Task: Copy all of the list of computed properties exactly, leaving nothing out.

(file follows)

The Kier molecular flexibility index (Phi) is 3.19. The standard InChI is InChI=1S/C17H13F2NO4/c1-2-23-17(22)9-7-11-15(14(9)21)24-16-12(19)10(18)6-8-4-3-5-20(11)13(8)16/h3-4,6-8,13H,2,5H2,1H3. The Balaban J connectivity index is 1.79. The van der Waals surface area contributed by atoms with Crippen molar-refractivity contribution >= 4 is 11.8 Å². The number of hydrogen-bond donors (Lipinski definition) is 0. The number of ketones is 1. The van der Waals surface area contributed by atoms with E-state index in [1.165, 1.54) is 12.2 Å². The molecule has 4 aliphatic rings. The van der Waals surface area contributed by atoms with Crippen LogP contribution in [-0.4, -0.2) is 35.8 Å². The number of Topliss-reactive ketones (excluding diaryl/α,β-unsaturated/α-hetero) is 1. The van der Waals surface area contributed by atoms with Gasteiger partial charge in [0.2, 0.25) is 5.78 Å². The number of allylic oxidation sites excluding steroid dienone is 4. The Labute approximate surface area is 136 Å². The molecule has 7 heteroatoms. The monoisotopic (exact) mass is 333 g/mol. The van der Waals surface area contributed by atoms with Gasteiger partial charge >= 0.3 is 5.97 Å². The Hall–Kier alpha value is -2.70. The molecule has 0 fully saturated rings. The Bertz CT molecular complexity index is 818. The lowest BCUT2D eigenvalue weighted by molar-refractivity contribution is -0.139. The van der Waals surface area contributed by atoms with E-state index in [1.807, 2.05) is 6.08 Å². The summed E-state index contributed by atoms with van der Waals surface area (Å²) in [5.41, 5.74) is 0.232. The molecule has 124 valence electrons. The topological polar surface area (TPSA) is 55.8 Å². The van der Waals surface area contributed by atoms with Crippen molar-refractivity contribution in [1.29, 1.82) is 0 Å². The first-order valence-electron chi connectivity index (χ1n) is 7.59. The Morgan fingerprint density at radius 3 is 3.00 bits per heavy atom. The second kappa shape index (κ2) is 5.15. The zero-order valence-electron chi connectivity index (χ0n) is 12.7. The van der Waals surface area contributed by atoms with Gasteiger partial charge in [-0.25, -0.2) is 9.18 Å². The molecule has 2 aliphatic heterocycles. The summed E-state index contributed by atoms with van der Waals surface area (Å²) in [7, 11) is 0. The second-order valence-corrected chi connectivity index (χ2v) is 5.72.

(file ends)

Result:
The Kier molecular flexibility index (Phi) is 3.19. The standard InChI is InChI=1S/C17H13F2NO4/c1-2-23-17(22)9-7-11-15(14(9)21)24-16-12(19)10(18)6-8-4-3-5-20(11)13(8)16/h3-4,6-8,13H,2,5H2,1H3. The Balaban J connectivity index is 1.79. The van der Waals surface area contributed by atoms with Crippen molar-refractivity contribution >= 4 is 11.8 Å². The number of hydrogen-bond donors (Lipinski definition) is 0. The number of ketones is 1. The van der Waals surface area contributed by atoms with E-state index in [1.165, 1.54) is 12.2 Å². The molecule has 4 aliphatic rings. The van der Waals surface area contributed by atoms with Crippen LogP contribution in [-0.4, -0.2) is 35.8 Å². The number of Topliss-reactive ketones (excluding diaryl/α,β-unsaturated/α-hetero) is 1. The van der Waals surface area contributed by atoms with Gasteiger partial charge in [0.2, 0.25) is 5.78 Å². The number of allylic oxidation sites excluding steroid dienone is 4. The Labute approximate surface area is 136 Å². The molecule has 7 heteroatoms. The monoisotopic (exact) mass is 333 g/mol. The van der Waals surface area contributed by atoms with Gasteiger partial charge >= 0.3 is 5.97 Å². The Hall–Kier alpha value is -2.70. The molecule has 0 fully saturated rings. The Bertz CT molecular complexity index is 818. The lowest BCUT2D eigenvalue weighted by molar-refractivity contribution is -0.139. The van der Waals surface area contributed by atoms with E-state index in [1.807, 2.05) is 6.08 Å². The summed E-state index contributed by atoms with van der Waals surface area (Å²) in [5.41, 5.74) is 0.232. The molecule has 124 valence electrons. The topological polar surface area (TPSA) is 55.8 Å². The van der Waals surface area contributed by atoms with Crippen molar-refractivity contribution in [1.29, 1.82) is 0 Å². The first-order valence-electron chi connectivity index (χ1n) is 7.59. The Morgan fingerprint density at radius 3 is 3.00 bits per heavy atom. The second kappa shape index (κ2) is 5.15. The zero-order valence-electron chi connectivity index (χ0n) is 12.7. The van der Waals surface area contributed by atoms with Gasteiger partial charge in [-0.25, -0.2) is 9.18 Å². The molecule has 2 aliphatic heterocycles. The summed E-state index contributed by atoms with van der Waals surface area (Å²) in [7, 11) is 0. The second-order valence-corrected chi connectivity index (χ2v) is 5.72.